Art buys with public money spark Kettering protest

A group of Kettering residents have launched a protest over the city using taxpayer money to purchase art that will be displayed in the Government Center.

Ron Alban, who also led the repeal of Ohio’s estate tax and was part of the group that spearheaded charter amendments to limit salaries and terms in office for the city’s elected officials in 2012, suggested putting a resolution on the May 2014 ballot.

Alban said the city should find out what voters think about spending “hard-working Kettering taxpayers’ money on artwork to adorn the interior of the government center, primarily for the benefit of the center’s occupants.”

He expressed “no doubt that the majority of them will see this as a foolish expenditure of money. There are higher priorities such as road repairs and infrastructure. Most Kettering residents will never see the art, so what’s the point?”

Council members Ashley Webb and Rob Scott defended the acquisition of paintings, photographs and other works by local and regional artists that are being mounted in in lobbies, offices and meeting rooms of the north and south city buildings on Shroyer Road.

City Council approved the $57,000 expenditure unanimously.

Webb suggested looking at the debate from the perspective of taking a vacation.

“None of us has to take one. We could just work every day. But taking a vacation may recharge us and allow us to do better work when we return. Artwork provides a mini-vacation,” he said.

“I can’t afford $1,000 to put a painting in my home, or perhaps I could, but my family might have other priorities. That’s one more reason why every resident should be pleased that we live in a community where we can take advantage of art in our public places.”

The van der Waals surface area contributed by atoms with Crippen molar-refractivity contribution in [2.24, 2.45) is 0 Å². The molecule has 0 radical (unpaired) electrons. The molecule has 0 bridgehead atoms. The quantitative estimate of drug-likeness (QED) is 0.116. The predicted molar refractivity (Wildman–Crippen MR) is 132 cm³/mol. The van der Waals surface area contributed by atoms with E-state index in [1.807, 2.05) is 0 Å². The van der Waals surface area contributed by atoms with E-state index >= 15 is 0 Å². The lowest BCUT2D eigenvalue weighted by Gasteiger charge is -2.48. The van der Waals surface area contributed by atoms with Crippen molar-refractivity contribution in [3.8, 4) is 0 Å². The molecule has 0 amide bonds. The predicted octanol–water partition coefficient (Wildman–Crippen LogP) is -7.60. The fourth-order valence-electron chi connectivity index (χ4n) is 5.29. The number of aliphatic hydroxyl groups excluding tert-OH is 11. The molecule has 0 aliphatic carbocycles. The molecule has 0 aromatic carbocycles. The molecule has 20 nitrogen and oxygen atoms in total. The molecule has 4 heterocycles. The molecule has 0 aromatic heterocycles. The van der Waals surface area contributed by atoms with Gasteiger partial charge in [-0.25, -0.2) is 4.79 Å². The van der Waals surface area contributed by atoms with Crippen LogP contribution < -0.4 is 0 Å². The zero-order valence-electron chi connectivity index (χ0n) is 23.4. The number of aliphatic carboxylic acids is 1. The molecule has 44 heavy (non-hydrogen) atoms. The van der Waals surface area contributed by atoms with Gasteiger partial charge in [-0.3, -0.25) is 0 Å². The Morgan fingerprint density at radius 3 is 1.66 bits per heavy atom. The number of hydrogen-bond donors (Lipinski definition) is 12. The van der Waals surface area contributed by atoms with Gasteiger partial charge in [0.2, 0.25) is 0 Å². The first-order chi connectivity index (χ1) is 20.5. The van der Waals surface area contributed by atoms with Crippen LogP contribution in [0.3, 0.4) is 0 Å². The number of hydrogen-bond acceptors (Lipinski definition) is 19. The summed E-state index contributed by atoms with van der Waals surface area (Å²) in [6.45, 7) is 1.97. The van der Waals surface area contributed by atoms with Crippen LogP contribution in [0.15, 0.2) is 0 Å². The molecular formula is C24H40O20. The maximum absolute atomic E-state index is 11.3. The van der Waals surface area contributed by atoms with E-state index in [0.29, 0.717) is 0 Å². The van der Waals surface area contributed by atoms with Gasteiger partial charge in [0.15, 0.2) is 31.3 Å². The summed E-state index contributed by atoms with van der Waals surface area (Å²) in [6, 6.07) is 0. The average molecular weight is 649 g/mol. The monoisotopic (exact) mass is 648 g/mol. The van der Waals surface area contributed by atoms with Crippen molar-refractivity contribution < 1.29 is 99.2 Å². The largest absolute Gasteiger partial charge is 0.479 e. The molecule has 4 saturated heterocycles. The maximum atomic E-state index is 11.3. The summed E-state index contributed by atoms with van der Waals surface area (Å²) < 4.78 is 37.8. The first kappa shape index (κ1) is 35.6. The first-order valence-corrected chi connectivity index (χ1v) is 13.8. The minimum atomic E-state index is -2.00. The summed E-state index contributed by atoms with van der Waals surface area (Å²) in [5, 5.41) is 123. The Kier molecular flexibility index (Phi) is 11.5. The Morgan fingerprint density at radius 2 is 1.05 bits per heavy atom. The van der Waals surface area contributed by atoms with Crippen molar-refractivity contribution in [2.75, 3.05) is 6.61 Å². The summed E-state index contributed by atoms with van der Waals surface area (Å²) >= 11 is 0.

Scott said his idea of art “is dogs playing poker” and “I would personally never buy this for myself. But it’s been proven that art is one of the aspects that attract new businesses and residents to a community. This may not be on the level of the U.S. Capitol or the White House, but this is a public facility.”

Another advantage “is that this is the work of local artists,” Scott said. “It’s going to add value to our community. It’s for the benefit of the community.”

John Huheey, another activist in the Citizens for a Better Kettering group, urged city officials to “pay a little more attention to taxpayers like me who consider this a frivolous or extravagant expenditure.”

Lisa Crosley suggested that “while spending 1 percent of capital improvements for public art may be an honorable goal, expenditures should be made in such a way as to benefit the greatest number of citizens in the largest number of ways.”

Mayor Don Patterson, who described himself as “a business guy, not an arts guy,” said the complaint about buying art is like protests over other city expenses that may seem to be for a certain segment of the community.

“If you don’t play, you may not be happy that we spend $20,000 on a tennis court. What about paying for park benches? I can’t remember the last time I sat down when visiting one of our parks, and I visit a lot of them. But others will really appreciate those benches. All of this adds up to make this great community.”

Michael Barnett, who is running against Patterson for mayor on the Nov. 5 ballot, wondered “how the city can buy paintings when it can’t pave all of the streets that need to be repaired. Did someone die and leave them a pile of money to do this?”

Kettering-born photographer Richard Malagorski, one of the artists whose work has been purchased,took his first photo class at the former Fairmont East High School. “I am glad to be part of this collection.” He said the income will allow him to repair the bellows of a century-old camera he uses to create his panoramic images.

Shayna McConville, cultural arts manager, said the support for the arts “is part of Kettering’s legacy of optimism and looking forward. The works we have already installed have made the government center a healthier and happier place. These works are an investment. They are going to become part of this city.”

She said a 2010 survey of residents showed strong support for city arts programs.

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